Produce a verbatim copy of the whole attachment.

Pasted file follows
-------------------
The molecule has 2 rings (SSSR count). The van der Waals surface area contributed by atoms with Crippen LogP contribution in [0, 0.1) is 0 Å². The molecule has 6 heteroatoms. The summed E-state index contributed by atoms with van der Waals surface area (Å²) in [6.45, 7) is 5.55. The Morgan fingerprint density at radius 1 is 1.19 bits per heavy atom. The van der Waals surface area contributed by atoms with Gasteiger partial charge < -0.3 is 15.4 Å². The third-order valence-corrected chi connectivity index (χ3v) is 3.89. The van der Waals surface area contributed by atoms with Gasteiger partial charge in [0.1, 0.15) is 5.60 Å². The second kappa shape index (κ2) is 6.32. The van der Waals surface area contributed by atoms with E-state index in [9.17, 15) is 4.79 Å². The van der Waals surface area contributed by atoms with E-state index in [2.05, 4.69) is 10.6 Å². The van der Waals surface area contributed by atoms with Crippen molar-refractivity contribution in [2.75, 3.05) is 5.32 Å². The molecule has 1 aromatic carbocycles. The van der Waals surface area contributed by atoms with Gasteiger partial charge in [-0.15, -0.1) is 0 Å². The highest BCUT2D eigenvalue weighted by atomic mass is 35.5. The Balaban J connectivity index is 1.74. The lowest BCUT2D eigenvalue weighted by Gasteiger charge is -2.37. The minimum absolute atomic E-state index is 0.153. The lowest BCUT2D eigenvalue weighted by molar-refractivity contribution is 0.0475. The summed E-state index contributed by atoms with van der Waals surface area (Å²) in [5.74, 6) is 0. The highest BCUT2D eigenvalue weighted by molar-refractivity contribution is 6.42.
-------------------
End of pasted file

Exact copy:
The molecule has 2 rings (SSSR count). The van der Waals surface area contributed by atoms with Crippen LogP contribution in [0, 0.1) is 0 Å². The molecule has 6 heteroatoms. The summed E-state index contributed by atoms with van der Waals surface area (Å²) in [6.45, 7) is 5.55. The Morgan fingerprint density at radius 1 is 1.19 bits per heavy atom. The van der Waals surface area contributed by atoms with Gasteiger partial charge < -0.3 is 15.4 Å². The third-order valence-corrected chi connectivity index (χ3v) is 3.89. The van der Waals surface area contributed by atoms with Gasteiger partial charge in [0.1, 0.15) is 5.60 Å². The second kappa shape index (κ2) is 6.32. The van der Waals surface area contributed by atoms with E-state index in [9.17, 15) is 4.79 Å². The van der Waals surface area contributed by atoms with E-state index in [2.05, 4.69) is 10.6 Å². The van der Waals surface area contributed by atoms with Crippen molar-refractivity contribution in [2.75, 3.05) is 5.32 Å². The molecule has 1 aromatic carbocycles. The van der Waals surface area contributed by atoms with Gasteiger partial charge in [-0.15, -0.1) is 0 Å². The highest BCUT2D eigenvalue weighted by atomic mass is 35.5. The Balaban J connectivity index is 1.74. The lowest BCUT2D eigenvalue weighted by Gasteiger charge is -2.37. The minimum absolute atomic E-state index is 0.153. The lowest BCUT2D eigenvalue weighted by molar-refractivity contribution is 0.0475. The summed E-state index contributed by atoms with van der Waals surface area (Å²) in [5.74, 6) is 0. The highest BCUT2D eigenvalue weighted by molar-refractivity contribution is 6.42.